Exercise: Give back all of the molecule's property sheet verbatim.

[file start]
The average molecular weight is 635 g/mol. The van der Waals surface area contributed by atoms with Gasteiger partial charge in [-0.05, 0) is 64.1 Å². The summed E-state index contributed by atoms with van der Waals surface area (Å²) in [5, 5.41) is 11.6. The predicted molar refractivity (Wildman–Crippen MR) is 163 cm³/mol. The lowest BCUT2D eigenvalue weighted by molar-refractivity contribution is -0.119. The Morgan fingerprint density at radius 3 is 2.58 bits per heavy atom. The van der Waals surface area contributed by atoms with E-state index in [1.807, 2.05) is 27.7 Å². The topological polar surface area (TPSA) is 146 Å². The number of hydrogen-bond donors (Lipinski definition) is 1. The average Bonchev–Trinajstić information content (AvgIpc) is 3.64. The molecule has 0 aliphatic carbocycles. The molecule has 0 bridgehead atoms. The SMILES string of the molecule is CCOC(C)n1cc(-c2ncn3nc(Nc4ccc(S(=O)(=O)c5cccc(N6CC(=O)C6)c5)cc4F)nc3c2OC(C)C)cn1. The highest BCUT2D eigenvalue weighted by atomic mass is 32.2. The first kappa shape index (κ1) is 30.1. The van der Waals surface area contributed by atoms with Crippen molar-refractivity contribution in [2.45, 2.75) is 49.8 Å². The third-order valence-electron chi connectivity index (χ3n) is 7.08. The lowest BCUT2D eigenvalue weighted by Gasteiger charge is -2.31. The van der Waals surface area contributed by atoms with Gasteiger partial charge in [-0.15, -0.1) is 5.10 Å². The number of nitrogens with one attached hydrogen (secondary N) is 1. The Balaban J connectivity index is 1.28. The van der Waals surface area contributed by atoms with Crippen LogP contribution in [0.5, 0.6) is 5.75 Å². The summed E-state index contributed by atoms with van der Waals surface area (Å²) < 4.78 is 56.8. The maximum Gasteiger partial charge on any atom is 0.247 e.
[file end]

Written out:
The average molecular weight is 635 g/mol. The van der Waals surface area contributed by atoms with Gasteiger partial charge in [-0.05, 0) is 64.1 Å². The summed E-state index contributed by atoms with van der Waals surface area (Å²) in [5, 5.41) is 11.6. The predicted molar refractivity (Wildman–Crippen MR) is 163 cm³/mol. The lowest BCUT2D eigenvalue weighted by molar-refractivity contribution is -0.119. The Morgan fingerprint density at radius 3 is 2.58 bits per heavy atom. The van der Waals surface area contributed by atoms with E-state index in [1.807, 2.05) is 27.7 Å². The topological polar surface area (TPSA) is 146 Å². The number of hydrogen-bond donors (Lipinski definition) is 1. The average Bonchev–Trinajstić information content (AvgIpc) is 3.64. The molecule has 0 aliphatic carbocycles. The molecule has 0 bridgehead atoms. The SMILES string of the molecule is CCOC(C)n1cc(-c2ncn3nc(Nc4ccc(S(=O)(=O)c5cccc(N6CC(=O)C6)c5)cc4F)nc3c2OC(C)C)cn1. The highest BCUT2D eigenvalue weighted by atomic mass is 32.2. The first kappa shape index (κ1) is 30.1. The van der Waals surface area contributed by atoms with Crippen molar-refractivity contribution in [2.45, 2.75) is 49.8 Å². The third-order valence-electron chi connectivity index (χ3n) is 7.08. The lowest BCUT2D eigenvalue weighted by Gasteiger charge is -2.31. The van der Waals surface area contributed by atoms with Gasteiger partial charge in [-0.15, -0.1) is 5.10 Å². The number of nitrogens with one attached hydrogen (secondary N) is 1. The Balaban J connectivity index is 1.28. The van der Waals surface area contributed by atoms with Crippen LogP contribution in [0.5, 0.6) is 5.75 Å². The summed E-state index contributed by atoms with van der Waals surface area (Å²) < 4.78 is 56.8. The maximum Gasteiger partial charge on any atom is 0.247 e.